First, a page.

In the latest Around Town column, news about the latest arguments for and against installing wireless antennas in Palo Alto, a local group celebrating its centennial and a firefighter who completed a 625-mile journey to San Diego.
COMMUNICATION BREAKDOWN ... Palo Alto's planning commissioners received mixed signals on Wednesday as they considered the latest overhaul for the city's rules on wireless communication facilities. On one side were the telecom companies, whose representatives claimed that the latest rule changes are too onerous and legally dubious. "We don't think this code is enforceable," said attorney Paul Albritton, who is representing Verizon. He referred to the changes that the City Council endorsed last December, which prohibit wireless equipment within 600 feet of public schools and within 20 feet of any building. The new rules also give preference to commercial districts by requiring telecoms to seek an "exception" for installing equipment in residential areas. "This is just far beyond what can be required for placing facilities in the public right of way," Albritton said. He also argued that there is no legal justification for creating a setback near schools. While several other like-minded representatives for Verizon and AT&T urged the commission to hit the "pause" button and reconsider the city's requirements, some residents argued that Palo Alto should go further. Barron Park resident Tina Chow suggested that the city adopt a setback requirement of 1,500 feet for wireless equipment near schools. Jeanne Fleming, leader of the group United Neighbors, which has opposed recent applications for wireless facilities, argued that the Architectural Review Board should be asked to review all requests for exceptions (current rules allow for but do not require the board to consider these requests). "Our goal is to ensure that the aesthetics and safety of our neighborhood is not compromised in the process," Fleming said. The commission also failed to reach common ground, with Commissioner Bart Hechtman arguing that some of the proposed ordinance's new rules are too onerous. This includes a requirement that applicants provide plans for all alternatives that were considered and rejected before the preferred site was chosen. In some cases, he argued, this would require applicants to provide analyses for more than a dozen sites that aren't seriously considered. Commissioner Doria Summa, meanwhile, argued that the ordinance should reflect the residents' wishes and consider building setbacks beyond the 20 feet adopted by the council. Recognizing the complexity of the issue, the commission voted to continue the debate to a future date, with Summa casting the sole dissenting vote.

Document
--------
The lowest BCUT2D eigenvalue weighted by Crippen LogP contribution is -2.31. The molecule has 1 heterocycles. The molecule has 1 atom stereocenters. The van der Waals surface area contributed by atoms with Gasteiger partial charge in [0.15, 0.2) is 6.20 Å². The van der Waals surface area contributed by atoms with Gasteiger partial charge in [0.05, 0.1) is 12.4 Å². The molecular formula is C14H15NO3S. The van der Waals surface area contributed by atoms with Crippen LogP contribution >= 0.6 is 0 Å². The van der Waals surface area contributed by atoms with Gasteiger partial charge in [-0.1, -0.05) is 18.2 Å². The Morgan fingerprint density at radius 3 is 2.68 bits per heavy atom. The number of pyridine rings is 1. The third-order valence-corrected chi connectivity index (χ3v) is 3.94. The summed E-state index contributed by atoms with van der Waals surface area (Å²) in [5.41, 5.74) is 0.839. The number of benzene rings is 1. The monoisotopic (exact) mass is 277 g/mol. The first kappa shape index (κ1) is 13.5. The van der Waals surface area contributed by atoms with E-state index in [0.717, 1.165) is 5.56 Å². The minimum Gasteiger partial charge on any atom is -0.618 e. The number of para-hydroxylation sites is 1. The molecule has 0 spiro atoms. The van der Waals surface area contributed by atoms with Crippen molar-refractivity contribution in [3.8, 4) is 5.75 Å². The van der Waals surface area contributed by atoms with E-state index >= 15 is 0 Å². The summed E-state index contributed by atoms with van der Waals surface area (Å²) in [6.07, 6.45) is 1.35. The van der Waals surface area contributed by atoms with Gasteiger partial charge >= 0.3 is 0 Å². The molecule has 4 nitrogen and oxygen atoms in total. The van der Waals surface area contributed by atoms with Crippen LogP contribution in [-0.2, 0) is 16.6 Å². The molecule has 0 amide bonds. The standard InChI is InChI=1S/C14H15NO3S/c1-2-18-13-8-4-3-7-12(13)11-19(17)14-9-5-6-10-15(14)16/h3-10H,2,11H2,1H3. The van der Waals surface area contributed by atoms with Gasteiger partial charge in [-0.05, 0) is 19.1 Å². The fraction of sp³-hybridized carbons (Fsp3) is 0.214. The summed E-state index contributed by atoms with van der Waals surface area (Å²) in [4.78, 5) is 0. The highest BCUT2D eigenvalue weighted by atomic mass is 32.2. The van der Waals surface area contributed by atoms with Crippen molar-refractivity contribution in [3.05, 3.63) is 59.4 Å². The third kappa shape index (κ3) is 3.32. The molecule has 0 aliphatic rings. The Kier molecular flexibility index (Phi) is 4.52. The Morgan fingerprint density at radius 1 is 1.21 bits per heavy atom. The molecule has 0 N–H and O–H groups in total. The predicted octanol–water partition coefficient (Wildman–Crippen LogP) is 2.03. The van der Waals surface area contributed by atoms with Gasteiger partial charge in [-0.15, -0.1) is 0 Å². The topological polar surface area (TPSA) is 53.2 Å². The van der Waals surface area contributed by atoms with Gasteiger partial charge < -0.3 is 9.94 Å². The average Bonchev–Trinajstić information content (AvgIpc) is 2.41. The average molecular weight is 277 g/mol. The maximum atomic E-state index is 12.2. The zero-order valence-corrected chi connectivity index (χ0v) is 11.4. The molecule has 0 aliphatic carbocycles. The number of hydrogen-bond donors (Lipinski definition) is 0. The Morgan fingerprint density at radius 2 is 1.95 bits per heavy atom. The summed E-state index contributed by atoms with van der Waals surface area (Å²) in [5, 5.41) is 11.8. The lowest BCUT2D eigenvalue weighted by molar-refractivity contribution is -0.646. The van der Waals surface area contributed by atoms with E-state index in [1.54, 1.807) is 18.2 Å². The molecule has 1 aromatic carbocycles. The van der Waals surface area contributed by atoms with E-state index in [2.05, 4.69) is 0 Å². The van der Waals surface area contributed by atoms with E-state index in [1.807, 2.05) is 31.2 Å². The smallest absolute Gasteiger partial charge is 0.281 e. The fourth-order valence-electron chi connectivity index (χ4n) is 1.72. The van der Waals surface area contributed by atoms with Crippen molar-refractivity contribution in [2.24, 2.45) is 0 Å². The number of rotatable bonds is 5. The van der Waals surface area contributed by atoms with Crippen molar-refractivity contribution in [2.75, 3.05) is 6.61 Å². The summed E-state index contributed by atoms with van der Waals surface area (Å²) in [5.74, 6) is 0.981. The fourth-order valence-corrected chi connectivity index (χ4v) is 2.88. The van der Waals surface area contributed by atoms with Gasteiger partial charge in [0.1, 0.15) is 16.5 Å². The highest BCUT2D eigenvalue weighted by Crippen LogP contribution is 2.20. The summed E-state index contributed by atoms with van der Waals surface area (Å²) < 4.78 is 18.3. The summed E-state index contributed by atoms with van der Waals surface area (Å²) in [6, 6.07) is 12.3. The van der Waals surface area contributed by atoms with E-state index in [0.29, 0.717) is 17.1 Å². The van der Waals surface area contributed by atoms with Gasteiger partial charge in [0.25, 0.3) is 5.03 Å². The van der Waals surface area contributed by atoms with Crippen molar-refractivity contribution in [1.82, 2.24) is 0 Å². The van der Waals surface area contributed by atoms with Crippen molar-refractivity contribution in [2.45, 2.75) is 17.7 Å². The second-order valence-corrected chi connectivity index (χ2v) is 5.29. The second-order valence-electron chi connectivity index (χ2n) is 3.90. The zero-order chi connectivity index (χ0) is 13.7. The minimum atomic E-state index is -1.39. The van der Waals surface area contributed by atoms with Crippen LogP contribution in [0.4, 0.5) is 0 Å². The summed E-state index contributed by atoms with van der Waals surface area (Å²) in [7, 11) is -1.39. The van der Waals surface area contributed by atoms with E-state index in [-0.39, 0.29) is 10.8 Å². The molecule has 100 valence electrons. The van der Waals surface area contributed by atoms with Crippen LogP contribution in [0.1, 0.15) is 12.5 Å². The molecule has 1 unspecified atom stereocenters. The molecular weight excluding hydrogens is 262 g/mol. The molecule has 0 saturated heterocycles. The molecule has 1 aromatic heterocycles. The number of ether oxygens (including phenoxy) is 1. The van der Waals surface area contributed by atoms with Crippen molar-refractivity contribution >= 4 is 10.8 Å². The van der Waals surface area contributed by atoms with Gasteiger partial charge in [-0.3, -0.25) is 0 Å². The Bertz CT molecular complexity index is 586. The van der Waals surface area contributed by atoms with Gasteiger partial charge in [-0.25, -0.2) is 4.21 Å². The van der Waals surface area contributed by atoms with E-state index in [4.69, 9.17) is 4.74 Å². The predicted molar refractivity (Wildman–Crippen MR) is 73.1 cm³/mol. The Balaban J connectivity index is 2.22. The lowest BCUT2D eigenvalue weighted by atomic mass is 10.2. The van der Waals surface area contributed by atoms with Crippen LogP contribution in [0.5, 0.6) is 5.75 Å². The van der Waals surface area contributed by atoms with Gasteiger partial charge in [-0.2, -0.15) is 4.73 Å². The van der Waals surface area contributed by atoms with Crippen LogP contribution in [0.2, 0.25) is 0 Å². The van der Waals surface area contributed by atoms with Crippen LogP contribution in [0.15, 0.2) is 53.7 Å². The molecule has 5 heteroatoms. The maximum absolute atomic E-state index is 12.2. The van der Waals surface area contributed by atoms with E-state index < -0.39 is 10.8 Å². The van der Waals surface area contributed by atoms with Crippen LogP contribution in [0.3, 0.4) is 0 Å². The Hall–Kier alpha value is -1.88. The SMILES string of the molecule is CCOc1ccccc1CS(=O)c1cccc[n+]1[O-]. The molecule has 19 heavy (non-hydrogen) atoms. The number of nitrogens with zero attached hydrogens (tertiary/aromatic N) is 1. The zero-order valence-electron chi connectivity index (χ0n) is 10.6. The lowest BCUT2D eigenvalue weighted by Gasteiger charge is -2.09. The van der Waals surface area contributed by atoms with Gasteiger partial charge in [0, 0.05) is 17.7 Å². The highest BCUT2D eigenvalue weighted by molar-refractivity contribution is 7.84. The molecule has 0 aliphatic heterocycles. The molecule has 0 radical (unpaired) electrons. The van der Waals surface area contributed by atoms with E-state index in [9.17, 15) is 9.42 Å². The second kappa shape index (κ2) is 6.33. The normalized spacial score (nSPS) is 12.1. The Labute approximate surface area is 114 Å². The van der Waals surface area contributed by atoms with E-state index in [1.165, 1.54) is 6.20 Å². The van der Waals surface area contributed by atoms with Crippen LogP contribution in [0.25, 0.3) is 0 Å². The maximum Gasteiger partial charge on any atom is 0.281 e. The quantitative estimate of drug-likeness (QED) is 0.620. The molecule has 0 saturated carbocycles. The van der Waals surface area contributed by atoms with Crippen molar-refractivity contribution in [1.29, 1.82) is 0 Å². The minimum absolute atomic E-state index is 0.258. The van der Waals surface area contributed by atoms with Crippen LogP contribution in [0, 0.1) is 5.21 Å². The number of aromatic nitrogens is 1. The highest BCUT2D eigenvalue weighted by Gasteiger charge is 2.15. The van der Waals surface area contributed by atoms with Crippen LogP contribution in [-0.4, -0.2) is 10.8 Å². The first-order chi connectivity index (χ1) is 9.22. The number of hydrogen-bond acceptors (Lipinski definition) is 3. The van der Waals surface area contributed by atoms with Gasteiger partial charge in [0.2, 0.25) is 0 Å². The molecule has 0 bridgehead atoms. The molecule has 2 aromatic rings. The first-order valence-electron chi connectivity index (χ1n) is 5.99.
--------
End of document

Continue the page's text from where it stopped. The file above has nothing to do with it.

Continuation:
A CENTURY OF SERVICE ... With the League of Women Voters celebrating its centennial this year, leaders of the Palo Alto branch stopped by City Hall on Monday for a special recognition by the City Council. The organization, best known for raising voter awareness, strengthening voting rights and holding election forums, is trying to get 100% voter participation in Palo Alto for the upcoming primary, said Ellen Forbes, vice president of the Palo Alto chapter. To that end, the group is holding a "Vote-a-palooza!" event on Saturday, Feb. 22 at the Rinconada Library, the city's main voting center. "You have a chance to go to the library with some suffragists and cast your ballot if you'd like that day," Forbes said. The event will go from 2 to 4 p.m. and will include food trucks and an appearance by Julie Lythcott-Haims, author of "How to Raise an Adult" and "Real American: A Memoir."
JOURNEY'S END ... After walking 22 miles per day for 28 days, Palo Alto firefighter John Preston concluded his journey from Palo Alto to San Diego in style on Feb. 9, when he arrived at the USS Midway aircraft carrier to a rousing ovation. The 625-mile journey that started on Jan. 13 aimed to raise awareness about mental health issues among first responders and veterans. Preston chose to walk 22 miles daily and carry 22 kilograms (the equivalent of about 50 pounds) to recognize the 22 veterans who die by suicide each day. Police officers, firefighters (including Palo Alto Fire Chief Geoffrey Blackshire) and mayors joined segments of his trek down the state, according to 22andyou.net, the website where Preston logged his journey. The department on Monday celebrated his trek by posting on Instagram videos of his triumphant entrance on the USS Midway. The caption also comes with a message from Preston: "It's okay to ask for help."